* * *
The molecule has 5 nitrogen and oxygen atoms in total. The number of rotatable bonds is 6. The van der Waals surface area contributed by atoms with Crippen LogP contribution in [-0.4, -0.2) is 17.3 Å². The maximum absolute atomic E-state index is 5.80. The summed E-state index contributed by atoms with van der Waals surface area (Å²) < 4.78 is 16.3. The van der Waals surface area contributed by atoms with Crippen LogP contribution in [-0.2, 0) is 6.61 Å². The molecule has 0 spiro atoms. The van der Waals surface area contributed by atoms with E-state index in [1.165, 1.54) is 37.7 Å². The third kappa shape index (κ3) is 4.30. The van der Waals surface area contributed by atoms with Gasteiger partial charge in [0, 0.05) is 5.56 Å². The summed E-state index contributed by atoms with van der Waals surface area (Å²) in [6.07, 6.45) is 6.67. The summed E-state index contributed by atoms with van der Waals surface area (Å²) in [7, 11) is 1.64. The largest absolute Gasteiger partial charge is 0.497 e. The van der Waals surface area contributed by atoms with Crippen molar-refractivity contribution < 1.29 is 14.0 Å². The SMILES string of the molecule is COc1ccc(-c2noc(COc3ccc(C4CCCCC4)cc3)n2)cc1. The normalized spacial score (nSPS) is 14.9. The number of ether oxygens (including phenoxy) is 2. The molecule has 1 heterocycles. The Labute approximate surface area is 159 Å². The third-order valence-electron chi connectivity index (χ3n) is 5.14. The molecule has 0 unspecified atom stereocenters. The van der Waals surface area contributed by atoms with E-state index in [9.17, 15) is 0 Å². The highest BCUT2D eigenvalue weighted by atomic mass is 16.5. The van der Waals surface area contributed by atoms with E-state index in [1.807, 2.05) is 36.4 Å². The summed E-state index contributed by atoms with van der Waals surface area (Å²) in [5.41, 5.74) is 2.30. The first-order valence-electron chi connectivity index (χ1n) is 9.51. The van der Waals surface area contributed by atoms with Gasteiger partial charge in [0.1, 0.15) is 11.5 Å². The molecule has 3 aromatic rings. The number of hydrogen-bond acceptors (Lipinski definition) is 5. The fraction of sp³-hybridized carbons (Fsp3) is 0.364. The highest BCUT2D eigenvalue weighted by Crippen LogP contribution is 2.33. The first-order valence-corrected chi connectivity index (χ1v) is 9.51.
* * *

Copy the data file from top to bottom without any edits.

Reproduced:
The molecule has 5 nitrogen and oxygen atoms in total. The number of rotatable bonds is 6. The van der Waals surface area contributed by atoms with Crippen LogP contribution in [-0.4, -0.2) is 17.3 Å². The maximum absolute atomic E-state index is 5.80. The summed E-state index contributed by atoms with van der Waals surface area (Å²) < 4.78 is 16.3. The van der Waals surface area contributed by atoms with Crippen LogP contribution in [-0.2, 0) is 6.61 Å². The molecule has 0 spiro atoms. The van der Waals surface area contributed by atoms with E-state index in [1.165, 1.54) is 37.7 Å². The third kappa shape index (κ3) is 4.30. The van der Waals surface area contributed by atoms with Gasteiger partial charge in [0, 0.05) is 5.56 Å². The summed E-state index contributed by atoms with van der Waals surface area (Å²) in [6.07, 6.45) is 6.67. The summed E-state index contributed by atoms with van der Waals surface area (Å²) in [7, 11) is 1.64. The largest absolute Gasteiger partial charge is 0.497 e. The van der Waals surface area contributed by atoms with Crippen molar-refractivity contribution < 1.29 is 14.0 Å². The SMILES string of the molecule is COc1ccc(-c2noc(COc3ccc(C4CCCCC4)cc3)n2)cc1. The normalized spacial score (nSPS) is 14.9. The number of ether oxygens (including phenoxy) is 2. The molecule has 1 heterocycles. The Labute approximate surface area is 159 Å². The third-order valence-electron chi connectivity index (χ3n) is 5.14. The molecule has 0 unspecified atom stereocenters. The van der Waals surface area contributed by atoms with E-state index in [9.17, 15) is 0 Å². The highest BCUT2D eigenvalue weighted by atomic mass is 16.5. The van der Waals surface area contributed by atoms with E-state index in [1.807, 2.05) is 36.4 Å². The summed E-state index contributed by atoms with van der Waals surface area (Å²) in [5.41, 5.74) is 2.30. The first-order valence-electron chi connectivity index (χ1n) is 9.51. The van der Waals surface area contributed by atoms with Gasteiger partial charge in [0.1, 0.15) is 11.5 Å². The molecule has 3 aromatic rings. The number of hydrogen-bond acceptors (Lipinski definition) is 5. The fraction of sp³-hybridized carbons (Fsp3) is 0.364. The highest BCUT2D eigenvalue weighted by Crippen LogP contribution is 2.33. The first-order valence-corrected chi connectivity index (χ1v) is 9.51.